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Thursday, December 31, 1998

First, the New Stuff:

Many people say that Christmas is their favorite day of year, but I prefer these, the days in between Christmas and New Year's. You're on vacation, you've got that feeling of accomplishment (one way or another, all that other stuff you had to get done by yesterday is now finished), you're spending time hanging out with the people you used to play with while growing up, and you've got all these new toys to play with. It's like National Play Week. You have to go back to the grind on Monday, but no work gets done this week; you'll start those resolutions in a few days, but during National Play Week, you can do whatever you want. So it's always a great time of year. I hope you've been enjoying it. We have.

So, how was your Christmas? We had a few stressful moments but it was otherwise very pleasant. Did you get any cool gifts? The coolest thing we got by far was a thing called Luminglas, which is an interactive toy that's sorta like a Borg version of a Lava Lamp. It's hard to describe--but very cool. We also got a really gigantic Gund bear and the coolest Pez dispenser yet: a motorized desktop unit featuring Marvin the Martian, who extracts a piece of candy from his nearby rocketship and hands it to you. We got lots of other neat stuff, too (NQ everyone!) and of course we gave away a lot of really cool gifts. The thing people seemed to like the most was the Hoberman sphere (a plastic fidget toy that expands dramatically in size) although the tie-dyes Kristin made were also quite popular. Plus of course we gave away lots of copies of Proton. (Speaking of which, for those of you expecting to receive a copy of the latter by mail, you'll have to keep being patient: we're still behind schedule on that task. (Hey, it's National Play Week! We'll get 'em sent out this weekend for sure.))

The big gift I gave Kristin was a book-on-tape I made myself, of my favorite book, The City of Gold and Lead, by John Christopher. Understanding why this was a great gift for her is kind of a long story, but since it's National Play Week and I don't have much else to talk about, I'll tell it.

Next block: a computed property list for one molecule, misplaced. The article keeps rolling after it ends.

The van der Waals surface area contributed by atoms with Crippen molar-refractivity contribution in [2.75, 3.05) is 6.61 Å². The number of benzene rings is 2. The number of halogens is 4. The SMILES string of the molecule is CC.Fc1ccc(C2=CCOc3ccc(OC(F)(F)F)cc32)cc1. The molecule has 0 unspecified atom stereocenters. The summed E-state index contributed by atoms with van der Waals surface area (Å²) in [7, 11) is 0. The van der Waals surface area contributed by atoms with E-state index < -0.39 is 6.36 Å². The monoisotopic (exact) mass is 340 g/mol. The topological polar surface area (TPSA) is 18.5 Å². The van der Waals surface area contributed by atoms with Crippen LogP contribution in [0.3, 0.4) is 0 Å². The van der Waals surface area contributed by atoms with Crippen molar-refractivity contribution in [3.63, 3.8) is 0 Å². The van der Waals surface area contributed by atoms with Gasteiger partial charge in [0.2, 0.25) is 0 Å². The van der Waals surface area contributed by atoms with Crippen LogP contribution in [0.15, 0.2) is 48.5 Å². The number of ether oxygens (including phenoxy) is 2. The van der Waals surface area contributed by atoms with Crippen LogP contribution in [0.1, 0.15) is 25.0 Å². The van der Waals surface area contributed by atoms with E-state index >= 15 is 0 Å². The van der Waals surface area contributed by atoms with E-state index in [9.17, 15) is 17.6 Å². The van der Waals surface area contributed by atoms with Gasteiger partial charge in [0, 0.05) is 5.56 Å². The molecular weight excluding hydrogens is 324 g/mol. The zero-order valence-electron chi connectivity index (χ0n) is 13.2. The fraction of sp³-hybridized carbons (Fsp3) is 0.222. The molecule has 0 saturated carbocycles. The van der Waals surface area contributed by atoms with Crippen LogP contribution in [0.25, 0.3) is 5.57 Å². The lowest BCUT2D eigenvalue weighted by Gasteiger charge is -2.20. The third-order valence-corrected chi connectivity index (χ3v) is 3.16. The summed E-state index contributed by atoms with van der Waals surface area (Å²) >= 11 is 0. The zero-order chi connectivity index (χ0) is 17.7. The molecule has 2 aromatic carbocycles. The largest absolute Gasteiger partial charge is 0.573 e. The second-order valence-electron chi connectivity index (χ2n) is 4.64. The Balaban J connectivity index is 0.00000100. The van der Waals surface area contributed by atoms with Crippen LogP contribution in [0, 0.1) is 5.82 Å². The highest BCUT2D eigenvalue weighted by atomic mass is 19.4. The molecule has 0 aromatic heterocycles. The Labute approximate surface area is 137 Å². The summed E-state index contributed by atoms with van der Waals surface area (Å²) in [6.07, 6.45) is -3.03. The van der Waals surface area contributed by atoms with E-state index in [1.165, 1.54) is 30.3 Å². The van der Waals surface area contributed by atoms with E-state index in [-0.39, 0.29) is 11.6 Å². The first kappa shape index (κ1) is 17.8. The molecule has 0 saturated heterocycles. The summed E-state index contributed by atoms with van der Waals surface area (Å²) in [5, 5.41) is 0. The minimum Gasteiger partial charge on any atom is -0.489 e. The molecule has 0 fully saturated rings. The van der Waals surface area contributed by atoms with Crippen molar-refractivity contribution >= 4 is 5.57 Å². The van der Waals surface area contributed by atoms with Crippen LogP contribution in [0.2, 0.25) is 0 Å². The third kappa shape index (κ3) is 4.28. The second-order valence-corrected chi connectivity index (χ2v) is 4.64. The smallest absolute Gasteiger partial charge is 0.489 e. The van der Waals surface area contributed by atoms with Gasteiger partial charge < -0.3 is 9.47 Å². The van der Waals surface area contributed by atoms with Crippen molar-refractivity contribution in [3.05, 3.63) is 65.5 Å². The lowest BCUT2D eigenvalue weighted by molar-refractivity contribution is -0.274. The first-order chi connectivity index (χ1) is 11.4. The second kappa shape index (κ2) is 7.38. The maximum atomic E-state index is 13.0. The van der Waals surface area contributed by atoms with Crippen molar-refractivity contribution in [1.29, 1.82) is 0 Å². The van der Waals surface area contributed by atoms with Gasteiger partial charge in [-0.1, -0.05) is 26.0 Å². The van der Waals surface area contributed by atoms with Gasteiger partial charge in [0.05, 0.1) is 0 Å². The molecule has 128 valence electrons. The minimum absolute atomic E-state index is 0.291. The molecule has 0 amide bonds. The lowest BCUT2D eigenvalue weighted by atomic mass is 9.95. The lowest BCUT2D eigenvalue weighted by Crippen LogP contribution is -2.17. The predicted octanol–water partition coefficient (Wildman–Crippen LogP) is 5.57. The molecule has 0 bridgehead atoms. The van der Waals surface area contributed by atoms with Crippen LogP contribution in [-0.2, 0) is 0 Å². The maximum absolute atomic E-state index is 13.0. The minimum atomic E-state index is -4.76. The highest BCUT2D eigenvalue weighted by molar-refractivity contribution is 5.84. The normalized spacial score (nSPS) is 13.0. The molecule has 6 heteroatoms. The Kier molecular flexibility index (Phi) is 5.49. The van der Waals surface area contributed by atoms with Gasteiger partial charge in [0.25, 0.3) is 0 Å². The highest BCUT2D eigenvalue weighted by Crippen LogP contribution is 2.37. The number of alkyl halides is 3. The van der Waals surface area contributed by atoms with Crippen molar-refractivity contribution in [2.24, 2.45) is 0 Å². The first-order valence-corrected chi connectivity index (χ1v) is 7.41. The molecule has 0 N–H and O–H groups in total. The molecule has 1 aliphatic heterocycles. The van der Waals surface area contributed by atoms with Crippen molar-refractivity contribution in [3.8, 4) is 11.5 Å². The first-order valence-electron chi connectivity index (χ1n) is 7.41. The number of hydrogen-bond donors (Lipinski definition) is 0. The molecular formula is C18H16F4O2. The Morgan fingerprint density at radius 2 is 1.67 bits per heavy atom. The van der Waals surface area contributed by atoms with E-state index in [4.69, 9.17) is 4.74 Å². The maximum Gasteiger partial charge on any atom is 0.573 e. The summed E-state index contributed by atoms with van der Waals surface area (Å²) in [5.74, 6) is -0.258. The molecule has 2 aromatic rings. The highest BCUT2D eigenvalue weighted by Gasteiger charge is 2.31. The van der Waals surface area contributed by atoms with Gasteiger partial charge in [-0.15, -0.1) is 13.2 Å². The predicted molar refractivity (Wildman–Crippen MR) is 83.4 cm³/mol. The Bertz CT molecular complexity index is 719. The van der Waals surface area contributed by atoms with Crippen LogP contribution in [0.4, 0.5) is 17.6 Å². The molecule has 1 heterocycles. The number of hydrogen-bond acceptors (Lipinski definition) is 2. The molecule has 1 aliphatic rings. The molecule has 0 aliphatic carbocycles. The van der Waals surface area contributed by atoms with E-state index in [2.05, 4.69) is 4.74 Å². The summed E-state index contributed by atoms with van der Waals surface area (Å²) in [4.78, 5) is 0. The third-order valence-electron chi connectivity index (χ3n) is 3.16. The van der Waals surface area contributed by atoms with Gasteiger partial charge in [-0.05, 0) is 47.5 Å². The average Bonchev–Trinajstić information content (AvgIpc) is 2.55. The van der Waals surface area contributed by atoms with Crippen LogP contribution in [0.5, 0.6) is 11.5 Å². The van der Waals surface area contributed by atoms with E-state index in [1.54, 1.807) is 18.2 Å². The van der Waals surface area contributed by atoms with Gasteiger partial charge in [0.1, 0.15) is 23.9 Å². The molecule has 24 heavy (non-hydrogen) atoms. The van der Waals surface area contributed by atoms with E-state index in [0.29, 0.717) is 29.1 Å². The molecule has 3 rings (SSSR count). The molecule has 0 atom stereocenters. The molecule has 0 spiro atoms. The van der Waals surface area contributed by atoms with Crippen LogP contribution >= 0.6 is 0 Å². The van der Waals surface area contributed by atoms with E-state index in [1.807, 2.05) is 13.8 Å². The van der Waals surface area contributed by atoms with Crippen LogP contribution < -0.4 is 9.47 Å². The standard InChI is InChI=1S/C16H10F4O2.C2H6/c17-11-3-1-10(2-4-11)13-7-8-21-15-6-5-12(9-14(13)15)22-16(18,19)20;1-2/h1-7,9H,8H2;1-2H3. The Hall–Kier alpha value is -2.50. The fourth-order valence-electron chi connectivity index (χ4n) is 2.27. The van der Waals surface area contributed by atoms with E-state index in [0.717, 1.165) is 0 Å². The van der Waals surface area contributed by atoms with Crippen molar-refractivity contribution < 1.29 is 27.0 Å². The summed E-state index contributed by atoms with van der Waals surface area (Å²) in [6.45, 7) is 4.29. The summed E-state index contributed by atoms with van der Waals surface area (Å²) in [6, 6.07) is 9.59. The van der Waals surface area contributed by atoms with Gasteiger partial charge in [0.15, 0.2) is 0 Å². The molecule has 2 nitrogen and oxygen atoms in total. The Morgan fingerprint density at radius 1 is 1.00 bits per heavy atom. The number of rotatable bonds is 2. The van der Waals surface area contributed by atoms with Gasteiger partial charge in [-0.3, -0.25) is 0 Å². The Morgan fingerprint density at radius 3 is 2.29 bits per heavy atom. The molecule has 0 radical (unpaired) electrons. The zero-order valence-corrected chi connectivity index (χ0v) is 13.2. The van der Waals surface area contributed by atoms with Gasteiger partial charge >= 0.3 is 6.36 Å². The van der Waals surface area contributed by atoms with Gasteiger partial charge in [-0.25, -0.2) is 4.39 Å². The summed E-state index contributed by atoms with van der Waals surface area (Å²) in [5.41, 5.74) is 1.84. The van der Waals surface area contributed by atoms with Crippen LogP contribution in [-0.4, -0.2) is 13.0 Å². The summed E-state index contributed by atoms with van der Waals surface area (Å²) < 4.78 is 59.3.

When going to sleep at night, Kristin always insists on listening to a tape. I guess it's a throw-back to childhood bedtime stories - she falls asleep more easily if there's a soft voice yammering in the background. Usually we end up listening to one of the same couple of tapes, over and over again, either the Hitchhiker's Guide to the Galaxy radio plays or a brutally abridged version of Battlefield Earth as read by Roddy McDowall. We've heard these tapes so many times I can recite parts of them from memory, which leaves me wanting to find additional options.

So I decided to make a book on tape myself. I've always enjoyed reading books to people, changing my voice to suit the different characters, just as my mom did when I was a tot. (I can still remember her Mrs. Primm voice from the Lyle the Crocodile series.) In fact, I once spent a month reading the whole unabridged 1000+ pages of Battlefield Earth to Kristin, but since she already has that on tape, I settled on the Tripod books (which I've also read to her before, back when we first started dating).

Actually, this is all old news - I recorded the first book in the series, The White Mountains, for her birthday a couple of years ago. But enough time had gone by that she wouldn't be expecting the next book in the series, so I've been working on it little by little over the last couple of months and got the next 3 tapes done just in time to tuck them into her stocking on Christmas Eve.

The books tells the story of an Earth 100 years hence, which has been conquered by aliens who roam the land in giant 3-legged walking machines. (It's like what might have happened after The War of the Worlds, if the Martians hadn't been killed by our germs.) The Tripods control and enslave the people of earth through metal caps that are permanently fused to your skull when you hit puberty. In the second book, we get to see the aliens domed city, a city composed entirely of pyramid-shaped buildings. The original cover art to this book was, I believe, one of the seeds of my long-standing pyramid obsession.

Someday I'll have to finish the set by reading The Pool of Fire... but not until a couple of years have gone by and she's not expecting it.

Another thing I got for Kristin was a book called The World's Shortest Stories, but I think I like it more than she does. I've always been fond of really short stories, sometimes called Micro Fiction, and many of my stories would be classified as such. But the stories in this book have the added constraint of being just 55 words long, which makes writing one rather more like writing a haiku than a short story. I haven't had a chance to try my hand at this yet, but the challenge has me feeling inspired.


Few things in this world are as humbling as being unable to easily open a package of something which is labeled "EASY OPEN."

Happy New Year!

If I could ban one phrase from conversational usage, it would be "Do you already have one?" immediately following the opening of a gift.
"Let's say I committed this crime. Even if I did do this, it would have to have been because I loved her very much, right?" -- O.J. Simpson, Esquire magazine, Feb '98

This week's film: Dazed and Confused

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This rental from 1993 is set on the last day of school in 1976. But for some reason it features a lot of hazing of freshman by seniors. Isn't that supposed to happen on the first day of school, rather than the last?

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